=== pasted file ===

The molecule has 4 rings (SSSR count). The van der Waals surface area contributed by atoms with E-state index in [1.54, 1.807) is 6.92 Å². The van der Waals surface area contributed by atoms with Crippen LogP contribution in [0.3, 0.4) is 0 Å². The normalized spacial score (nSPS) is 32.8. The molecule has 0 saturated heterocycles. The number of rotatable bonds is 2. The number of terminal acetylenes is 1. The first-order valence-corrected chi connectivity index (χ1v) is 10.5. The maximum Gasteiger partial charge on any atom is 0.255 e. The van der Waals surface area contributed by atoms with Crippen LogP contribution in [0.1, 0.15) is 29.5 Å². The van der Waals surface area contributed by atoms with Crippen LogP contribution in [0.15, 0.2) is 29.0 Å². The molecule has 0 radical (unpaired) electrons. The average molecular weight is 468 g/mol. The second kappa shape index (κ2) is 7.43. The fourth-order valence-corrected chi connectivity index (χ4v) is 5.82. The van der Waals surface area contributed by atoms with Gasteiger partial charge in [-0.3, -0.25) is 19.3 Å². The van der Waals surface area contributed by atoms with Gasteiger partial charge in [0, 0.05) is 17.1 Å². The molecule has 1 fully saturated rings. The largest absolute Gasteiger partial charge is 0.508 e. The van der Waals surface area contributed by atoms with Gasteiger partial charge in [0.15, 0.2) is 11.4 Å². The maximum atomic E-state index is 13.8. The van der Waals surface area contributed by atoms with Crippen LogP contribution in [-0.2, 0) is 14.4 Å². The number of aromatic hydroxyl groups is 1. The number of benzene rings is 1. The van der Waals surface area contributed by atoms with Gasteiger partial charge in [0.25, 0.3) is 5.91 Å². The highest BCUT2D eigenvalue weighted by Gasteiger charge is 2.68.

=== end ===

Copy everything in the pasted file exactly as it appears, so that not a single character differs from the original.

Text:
The molecule has 4 rings (SSSR count). The van der Waals surface area contributed by atoms with E-state index in [1.54, 1.807) is 6.92 Å². The van der Waals surface area contributed by atoms with Crippen LogP contribution in [0.3, 0.4) is 0 Å². The normalized spacial score (nSPS) is 32.8. The molecule has 0 saturated heterocycles. The number of rotatable bonds is 2. The number of terminal acetylenes is 1. The first-order valence-corrected chi connectivity index (χ1v) is 10.5. The maximum Gasteiger partial charge on any atom is 0.255 e. The van der Waals surface area contributed by atoms with Crippen LogP contribution in [0.1, 0.15) is 29.5 Å². The van der Waals surface area contributed by atoms with Crippen LogP contribution in [0.15, 0.2) is 29.0 Å². The molecule has 0 radical (unpaired) electrons. The average molecular weight is 468 g/mol. The second kappa shape index (κ2) is 7.43. The fourth-order valence-corrected chi connectivity index (χ4v) is 5.82. The van der Waals surface area contributed by atoms with Gasteiger partial charge in [-0.3, -0.25) is 19.3 Å². The van der Waals surface area contributed by atoms with Gasteiger partial charge in [0, 0.05) is 17.1 Å². The molecule has 1 fully saturated rings. The largest absolute Gasteiger partial charge is 0.508 e. The van der Waals surface area contributed by atoms with Gasteiger partial charge in [0.15, 0.2) is 11.4 Å². The maximum atomic E-state index is 13.8. The van der Waals surface area contributed by atoms with Crippen LogP contribution in [-0.2, 0) is 14.4 Å². The number of aromatic hydroxyl groups is 1. The number of benzene rings is 1. The van der Waals surface area contributed by atoms with Gasteiger partial charge in [0.25, 0.3) is 5.91 Å². The highest BCUT2D eigenvalue weighted by Gasteiger charge is 2.68.